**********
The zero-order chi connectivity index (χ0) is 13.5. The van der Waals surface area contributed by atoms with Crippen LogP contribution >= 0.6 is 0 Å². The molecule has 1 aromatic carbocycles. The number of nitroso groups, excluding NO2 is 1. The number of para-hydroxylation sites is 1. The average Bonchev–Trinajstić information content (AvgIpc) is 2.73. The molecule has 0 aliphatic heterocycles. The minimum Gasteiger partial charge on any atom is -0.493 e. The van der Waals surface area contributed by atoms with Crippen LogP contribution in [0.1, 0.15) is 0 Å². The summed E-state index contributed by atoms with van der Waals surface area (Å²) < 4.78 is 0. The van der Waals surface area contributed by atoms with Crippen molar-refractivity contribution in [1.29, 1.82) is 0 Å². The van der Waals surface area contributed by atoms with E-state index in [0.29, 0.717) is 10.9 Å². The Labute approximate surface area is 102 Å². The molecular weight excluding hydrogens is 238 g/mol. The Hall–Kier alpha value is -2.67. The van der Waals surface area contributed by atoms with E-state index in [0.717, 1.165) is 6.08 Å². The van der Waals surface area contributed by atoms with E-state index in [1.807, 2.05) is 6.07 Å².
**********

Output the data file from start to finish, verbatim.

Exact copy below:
The zero-order chi connectivity index (χ0) is 13.5. The van der Waals surface area contributed by atoms with Crippen LogP contribution >= 0.6 is 0 Å². The molecule has 1 aromatic carbocycles. The number of nitroso groups, excluding NO2 is 1. The number of para-hydroxylation sites is 1. The average Bonchev–Trinajstić information content (AvgIpc) is 2.73. The molecule has 0 aliphatic heterocycles. The minimum Gasteiger partial charge on any atom is -0.493 e. The van der Waals surface area contributed by atoms with Crippen LogP contribution in [0.1, 0.15) is 0 Å². The summed E-state index contributed by atoms with van der Waals surface area (Å²) < 4.78 is 0. The van der Waals surface area contributed by atoms with Crippen molar-refractivity contribution in [1.29, 1.82) is 0 Å². The van der Waals surface area contributed by atoms with E-state index in [0.29, 0.717) is 10.9 Å². The Labute approximate surface area is 102 Å². The molecular weight excluding hydrogens is 238 g/mol. The Hall–Kier alpha value is -2.67. The van der Waals surface area contributed by atoms with E-state index in [0.717, 1.165) is 6.08 Å². The van der Waals surface area contributed by atoms with E-state index in [1.807, 2.05) is 6.07 Å².